HILLSBOROUGH COUNTY, Fla. — While there was a lot of rhetorical harmony between Republican and Democratic members of the Hillsborough County legislative delegation at a pre-session discussion on Friday, that bonhomie shattered when discussing a bill pushed by Governor Ron DeSantis that has been depicted as cracking down on violent protests.

“So House Bill 1 is one that I am very, very concerned about, because it does not protect our First Amendment right to peaceful protest. It attacks it,” said Hillsborough County Democratic state Rep. Fentrice Driskell at a Tampa Tiger Bay virtual forum on Friday.

The proposal to crack down on protesters was first announced by DeSantis at a press conference in Polk County last September, following months of protests throughout the state (and the nation) against racism and for police accountability spurred by the death of George Floyd. However, the House and Senate bills were not unveiled until January 6, the same day that the riot on the Capitol took place in the nation’s capital.

Among the provisions of the bill include:

  1. Upgrade penalties for illegal actions during riots;
  2. Making it a felony to destroy any memorial in the state;
  3. Limit a city’s ability to redirect funds from police to social programs.

Driskell cited a report published last September that said that 93 percent of the protests that broke out across the country beginning in late May of 2020 were peaceful and nondestructive.

She added that the proposal that would crackdown on violent protests is superfluous, because there are already “laws on the books” that could address Floridians who engage in criminal behavior such as destroying property.

That notion that there were no violent protests in Florida last summer was dismissed by Zephyrhills Republican state Senator Danny Burgess, who is sponsoring the Senate companion to HB 1. He mentioned the destruction of the Champs Sports store at the University Mall in North Tampa on May 30, the first night of protests following Floyd’s death. Burgess also mentioned a high-profile incident between Black Lives Matter activists and diners on Beach Drive in downtown St. Petersburg that went national in September.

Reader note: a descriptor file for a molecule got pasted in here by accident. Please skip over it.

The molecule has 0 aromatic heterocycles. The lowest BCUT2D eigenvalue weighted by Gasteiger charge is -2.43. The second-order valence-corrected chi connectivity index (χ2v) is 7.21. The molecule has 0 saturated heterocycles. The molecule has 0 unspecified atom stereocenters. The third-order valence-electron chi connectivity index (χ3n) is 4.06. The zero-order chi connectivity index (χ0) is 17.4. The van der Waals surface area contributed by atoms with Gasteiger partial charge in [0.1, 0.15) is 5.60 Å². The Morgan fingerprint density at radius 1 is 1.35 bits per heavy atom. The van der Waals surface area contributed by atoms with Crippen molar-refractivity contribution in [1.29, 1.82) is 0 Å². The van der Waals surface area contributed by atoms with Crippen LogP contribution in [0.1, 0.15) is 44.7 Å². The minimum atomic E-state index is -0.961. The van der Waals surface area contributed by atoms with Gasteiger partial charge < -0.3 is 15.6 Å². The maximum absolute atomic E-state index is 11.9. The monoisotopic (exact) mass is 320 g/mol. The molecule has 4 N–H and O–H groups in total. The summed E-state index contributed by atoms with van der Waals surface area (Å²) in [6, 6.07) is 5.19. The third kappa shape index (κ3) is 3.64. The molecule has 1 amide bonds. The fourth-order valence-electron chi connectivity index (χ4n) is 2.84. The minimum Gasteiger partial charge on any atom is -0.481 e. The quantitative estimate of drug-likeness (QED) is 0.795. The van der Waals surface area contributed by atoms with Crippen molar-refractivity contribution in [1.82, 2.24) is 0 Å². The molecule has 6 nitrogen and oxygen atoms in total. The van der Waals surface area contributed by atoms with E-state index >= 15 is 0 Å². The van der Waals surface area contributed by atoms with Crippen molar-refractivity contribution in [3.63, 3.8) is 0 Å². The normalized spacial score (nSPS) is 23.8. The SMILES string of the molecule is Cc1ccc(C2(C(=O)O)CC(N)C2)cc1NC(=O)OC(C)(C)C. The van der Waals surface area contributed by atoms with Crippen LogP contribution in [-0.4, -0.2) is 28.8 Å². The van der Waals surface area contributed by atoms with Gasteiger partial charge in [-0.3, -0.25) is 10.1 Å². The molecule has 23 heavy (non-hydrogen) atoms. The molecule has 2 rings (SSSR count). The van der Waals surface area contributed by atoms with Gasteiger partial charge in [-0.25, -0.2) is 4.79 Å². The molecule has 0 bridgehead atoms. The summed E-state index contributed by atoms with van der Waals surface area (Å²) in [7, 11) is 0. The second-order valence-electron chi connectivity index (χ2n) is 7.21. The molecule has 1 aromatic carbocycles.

“Watch the Twitter videos,” Burgess said. “Watch the video of a skateboard being thrown at somebody’s car who was trying to get through the intersection. Nobody ever sees the vantage point from the person in the car, do they? They don’t. What if there were kids in that car? What if my kids were in that car and I was driving that car? What would you do? Imagine the fear. Imagine how terrifying that would be.”

Another clear distinction in philosophy between members of the two parties was on the issue of preemption, which has been a thorn in the side of local lawmakers against Tallahassee going on a decade now.

The issue was brought up by Tiger Bay member Joe Citro, a member of the Tampa City Council who earlier this month dropped his resolution to get the city to go a 100 percent clean energy portfolio by 2030. Citro did so in part because of the strong possibility that GOP lawmakers are poised to pass legislation in the upcoming session that would forbid municipalities from approving any such proposals. 

Tampa and St. Petersburg city leaders have also been stymied by the Legislature when it comes to crafting their own ordinances on trees, guns and plastic bags in recent years.

“It’s sad that each time a city has a goal to improve lives or improve outcomes in their municipality for their constituency, the interest groups turn to the state to preempt them,” said Tampa Democratic state Sen. Janet Cruz. She went on to criticize a legislative proposal filed by Pinellas County Republican Nick DiCeglie that would stop local governments from enacting apprenticeship programs, and said she would be filing her own bill that would model an apprenticeship proposal passed on Thursday by the Tampa City Council.

Both Burgess and Dover GOP Rep. Lawrence McClure said that while they were strong supporters of home rule, they defended the Legislature’s approach on those issues.

“We do have a role in Tallahassee and when we see local governments abusing certain policies or ordinances, that’s the conversation that we have up there,” said McClure.

There was plenty of agreement between the four lawmakers on other issues like preserving the Sadowski Housing Trust Funds, getting lead out of the drinking water in public schools, and that the perceived budget deficit from COVID-19 actually may not be as big of an issue in the upcoming session as originally feared. The evidence of that is the fact that DeSantis has proposed a budget for the next fiscal year that is actually more than $4 billion larger than last year’s.

“There are federal funds that have been passed down to the state in the form of COVID-19 relief that may offset some of the shortfalls that we are anticipating,” said Driskell.

McClure, the vice chair of the House Appropriations Committee, agreed with Driskell that help from the federal government will aid Florida, but cautioned that it’s not clear how much the state will ultimately receive.

“We’re a long ways away from the finalized budget, but hey look, if federal funds come down between now and then, that changes the whole dynamic,” he said.